Jan 22, 2018

It’s time for forestry to benefit British Columbians not multinational companies


There was a time when securing a good-paying forestry job in British Columbia was not just an option but an expectation for many.

This was a time when the provincial government took an active role in managing our public forests and overseeing the activities of private companies whose workers cut trees, milled wood and made pulp.

All that started to change in the mid 1970s and has accelerated over the past 20 years, during which approximately 100 mills shut down and more than 22,000 forest industry jobs disappeared. Communities that once thrived with a forest economy experienced severe economic decline and the number of people employed in forestry has fallen precipitously.

BC’s forest industry today is a shadow of what it was in the post-war period. But it doesn’t have to be this way. I believe from my five decades experience with the industry, including as minister of forests in the Dave Barrett government, that a better way is possible.

A system of regional-based forestry would best serve British Columbians, our forests and forestry-dependent communities. In recent years I travelled to many forestry communities on Vancouver Island, the Interior, the Kootenays and along the coast with two registered professional foresters and a land planning researcher to examine the state of BC forests and speak with people who took control of local forests and forestry operations in order to protect valuable public resources for future generations and to create jobs today.

A system of regional-based forestry would best serve British Columbians, our forests and forestry-dependent communities.

Right now we have an industry that for the most part is in the cheap commodity lumber business. We have pretended that we’ve developed a scientifically sound base for sustainable forestry practice with a successful licensing and cutting program, and we’ve pretended that we get full value for our trees with a competitive system for selling timber and cutting rights. On these points, and more, we have failed.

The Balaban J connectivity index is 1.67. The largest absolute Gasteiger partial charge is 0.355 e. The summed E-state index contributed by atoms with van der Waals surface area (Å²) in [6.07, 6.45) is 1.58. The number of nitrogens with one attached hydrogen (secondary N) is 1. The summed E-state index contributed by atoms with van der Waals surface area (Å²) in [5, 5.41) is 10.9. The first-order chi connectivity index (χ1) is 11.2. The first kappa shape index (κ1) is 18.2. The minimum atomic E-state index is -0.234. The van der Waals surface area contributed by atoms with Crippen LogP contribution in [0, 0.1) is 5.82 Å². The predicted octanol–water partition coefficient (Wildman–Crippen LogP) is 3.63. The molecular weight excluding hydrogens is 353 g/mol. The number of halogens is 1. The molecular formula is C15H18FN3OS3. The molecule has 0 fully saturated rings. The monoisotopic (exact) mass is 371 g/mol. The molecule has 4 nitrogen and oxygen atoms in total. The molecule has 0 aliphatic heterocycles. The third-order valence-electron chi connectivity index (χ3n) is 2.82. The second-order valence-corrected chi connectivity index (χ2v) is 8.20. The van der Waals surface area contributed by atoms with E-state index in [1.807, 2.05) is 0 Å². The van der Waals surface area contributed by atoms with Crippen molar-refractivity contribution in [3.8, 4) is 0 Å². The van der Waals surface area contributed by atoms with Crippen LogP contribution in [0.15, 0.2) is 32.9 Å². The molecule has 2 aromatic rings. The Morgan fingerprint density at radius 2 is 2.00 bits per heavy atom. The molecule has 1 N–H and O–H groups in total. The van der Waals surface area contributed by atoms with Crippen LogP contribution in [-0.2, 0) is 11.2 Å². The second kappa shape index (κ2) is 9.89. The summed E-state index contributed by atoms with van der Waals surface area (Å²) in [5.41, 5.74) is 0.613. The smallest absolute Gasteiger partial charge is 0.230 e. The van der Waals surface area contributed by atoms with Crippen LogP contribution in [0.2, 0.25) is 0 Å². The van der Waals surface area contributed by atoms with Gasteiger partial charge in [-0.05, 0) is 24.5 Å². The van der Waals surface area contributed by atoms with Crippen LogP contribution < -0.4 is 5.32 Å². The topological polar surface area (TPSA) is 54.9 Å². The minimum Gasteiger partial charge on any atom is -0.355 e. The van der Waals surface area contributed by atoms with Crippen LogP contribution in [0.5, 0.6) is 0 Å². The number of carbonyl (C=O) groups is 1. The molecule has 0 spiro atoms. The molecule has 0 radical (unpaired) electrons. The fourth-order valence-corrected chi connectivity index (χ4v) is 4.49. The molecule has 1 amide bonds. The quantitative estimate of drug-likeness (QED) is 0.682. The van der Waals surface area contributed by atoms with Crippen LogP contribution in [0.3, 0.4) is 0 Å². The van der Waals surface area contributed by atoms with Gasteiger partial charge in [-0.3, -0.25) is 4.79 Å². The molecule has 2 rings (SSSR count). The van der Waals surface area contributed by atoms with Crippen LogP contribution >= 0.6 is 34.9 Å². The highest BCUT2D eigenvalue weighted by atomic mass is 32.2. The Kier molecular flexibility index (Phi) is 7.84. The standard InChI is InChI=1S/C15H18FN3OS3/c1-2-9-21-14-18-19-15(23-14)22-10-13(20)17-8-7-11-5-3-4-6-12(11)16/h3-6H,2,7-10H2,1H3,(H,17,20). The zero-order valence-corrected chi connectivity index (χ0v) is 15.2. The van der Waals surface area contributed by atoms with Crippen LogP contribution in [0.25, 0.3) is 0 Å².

We no longer have reliable inventory data from the forests ministry, we no longer have a Forest Service and we no longer have adequate reporting from either the public or private sectors.

But if the provincial government again took responsibility for our public forests and didn’t forfeit their management to multinational corporations, this iconic BC industry could again thrive and create economic growth and improve equity and fairness throughout the province.

To do this, we need a new model of regionally based forestry management governed by a BC Forest Charter passed by the legislature that includes an overall vision for the province, sustainability principles, standards and goals for this valuable public resource. We should institute a new independent officer, a Forester General, to work with regional chief foresters on local land planning processes. This would correct the mistakes we’ve made over the decades of transferring more and more authority to manage our public forests over to corporations.

The number of mills closed and jobs lost since the early 1990s and the unprecedented number of raw logs exported from BC from 2013 to 2016—26 million cubic metres—demonstrate why we need to do forestry differently.

The number of mills closed and jobs lost since the early 1990s demonstrate why we need to do forestry differently.

We can look to Sweden and other Scandinavian countries for better models. Sweden’s total forested lands are equal in area to BC’s commercial forests, but the Swedes manage their lands in a scientific manner. We do not. Over time, Sweden has increased the value and volume of trees growing in managed forests and we can learn from them.

Change is also needed because of our failure to deal honourably with First Nations who have borne the burden of decades of misguided forest policies. Regional management would allow First Nations to participate in planning processes as equal partners, which is not only vital but the direction in which our courts are telling us we must go.

Such change may seem radical, but if future generations of British Columbians are to benefit from one of our province’s greatest natural resources, change is needed now.

Read the full report, Restoring Forestry in BC: The story of the industry’s decline and the case for regional management.

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